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A Nation of Politicians: Gender, Patriotism, and Political Culture in Late Eighteenth-Century Ireland (History of Ireland & the Irish Diaspora)

A NATION OF POLITICIANS: GENDER, PATRIOTISM, AND POLITICAL CULTURE IN LATE EIGHTEENTH-CENTURY IRELAND (HISTORY OF IRELAND & THE IRISH DIASPORA)

by: Higgins, Padhraig
Format: Paperback

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Product Description Between the years 1778 and 1784, groups that had previously been excluded from the Irish political sphere—women, Catholics, lower-class Protestants, farmers, shopkeepers, and other members of the laboring and agrarian classes—began to imagine themselves as civil subjects with a stake in matters of the state. This politicization of non-elites was largely driven by the Volunteers, a local militia force that emerged in Ireland as British troops were called away to the American War of Independence. With remarkable speed, the Volunteers challenged central features of British imperial rule over Ireland and helped citizens express a new Irish national identity.     In A Nation of Politicians, Padhraig Higgins argues that the development of Volunteer-initiated activities—associating, petitioning, subscribing, shopping, and attending celebrations—expanded the scope of political participation. Using a wide range of literary, archival, and visual sources, Higgins examines how ubiquitous forms of communication—sermons, songs and ballads, handbills, toasts, graffiti, theater, rumors, and gossip—encouraged ordinary Irish citizens to engage in the politics of a more inclusive society and consider the broader questions of civil liberties and the British Empire. A Nation of Politicians presents a fascinating tale of the beginnings of Ireland’s richly vocal political tradition at this important intersection of cultural, intellectual, social, and public history.     Winner of the Donald Murphy Prize for Distinguished First Book, American Conference for Irish Studies Review “A mature work, clearly the product of years of thinking and re-thinking. It is the first convincing attempt to relate the subjects of gender, consumerism, and material culture to late eighteenth-century Ireland.”—Ian McBride, King’s College, London “While there has been a surge of books on the 1790s in Ireland, there are precious few on the 1780s and—remarkably—nothing recent on the Volunteers. This book is timely and will fill an obvious gap.”—Kevin Whelan, Keough Naughton Notre Dame Centre, Dublin “This book should be read by everyone interested in the history of Ireland in the late eighteenth century . . . the text represents a methodological and conceptual step forward in its integration of traditional and new sources (particularly those of a visual and material nature) that many others will seek to follow.” —James Kelly, Irish Economic and Social History “This ground-breaking book thoroughly examines the experience of political culture during this rage militaire, which gripped Ireland from 1779 to 1784, when the American War of Independence plunged Britain into imperial crisis. Not a linear-chronological narrative of the Volunteers, it fills a considerable gap in our understanding of the processes of the politicization that they engendered and various societal implications. Higgins adopts an innovative approach that reflects the cultural turn in history and also addresses gender identity, employing imaginative, if often densely worded, language. A rich teaching resource, this book will eruditely expose undergraduates to concepts such as ‘alehouse politicians’ and ‘petticoat government’, breathing life into the past while challenging them to pursue further research by delving into the predictable but varied sources informing Higgins’s discussion.”—Sylvie Kleinman, History Ireland “Higgins demonstrates the vitality of the period and a new type of politics that turned the world upside down . . . the novelty of Higgins’s methodology and perspective have established a new standard and a challenge to the historians of the 1780s." —Daire Keogh, Journal of British Studies “In keeping with the ‘new cultural history’ the real strength of this richly textured study lies in the careful analysis of the meanings and significance of political ritual and rhetoric. In doing so, it not only offers a persuasive reappraisal of the Volun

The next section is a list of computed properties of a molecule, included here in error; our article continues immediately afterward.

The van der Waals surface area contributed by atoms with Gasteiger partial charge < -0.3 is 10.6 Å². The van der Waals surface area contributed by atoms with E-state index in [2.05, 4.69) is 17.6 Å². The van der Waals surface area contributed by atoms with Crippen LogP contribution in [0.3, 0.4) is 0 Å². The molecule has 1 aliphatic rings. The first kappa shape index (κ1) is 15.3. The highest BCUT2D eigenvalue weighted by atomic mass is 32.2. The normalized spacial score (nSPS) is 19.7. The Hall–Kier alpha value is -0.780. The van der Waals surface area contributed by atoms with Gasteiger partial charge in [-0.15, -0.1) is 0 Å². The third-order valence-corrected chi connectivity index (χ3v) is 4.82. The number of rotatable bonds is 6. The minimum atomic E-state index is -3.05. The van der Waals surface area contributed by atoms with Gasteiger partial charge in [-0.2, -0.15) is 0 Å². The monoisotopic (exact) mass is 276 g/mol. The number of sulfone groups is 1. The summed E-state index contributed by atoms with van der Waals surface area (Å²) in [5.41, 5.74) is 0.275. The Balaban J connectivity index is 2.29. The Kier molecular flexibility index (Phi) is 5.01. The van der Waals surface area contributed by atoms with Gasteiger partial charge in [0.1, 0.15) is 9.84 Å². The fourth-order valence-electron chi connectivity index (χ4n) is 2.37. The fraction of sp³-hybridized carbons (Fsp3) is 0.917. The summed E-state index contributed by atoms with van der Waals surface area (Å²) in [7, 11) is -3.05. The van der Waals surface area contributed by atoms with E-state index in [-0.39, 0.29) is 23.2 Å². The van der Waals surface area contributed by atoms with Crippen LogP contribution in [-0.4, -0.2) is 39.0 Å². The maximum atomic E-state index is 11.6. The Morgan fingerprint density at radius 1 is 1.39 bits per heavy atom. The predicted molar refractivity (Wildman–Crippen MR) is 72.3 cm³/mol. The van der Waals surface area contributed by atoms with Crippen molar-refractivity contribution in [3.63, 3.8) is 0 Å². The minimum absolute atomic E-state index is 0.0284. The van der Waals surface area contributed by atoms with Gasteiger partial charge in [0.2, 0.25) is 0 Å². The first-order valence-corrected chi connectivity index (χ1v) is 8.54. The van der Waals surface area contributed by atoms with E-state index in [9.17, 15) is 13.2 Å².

Details

Product Code: 9780299233341
ISBN: 0299233340
Publisher: University of Wisconsin Press
Publication Date: 2010-02-01
Number of Pages: 333 pages
Languages: english
Edition: 1
Dimension: 5.98 x 0.98 x 8.9 inches
Shipping Weight: 1.05 pounds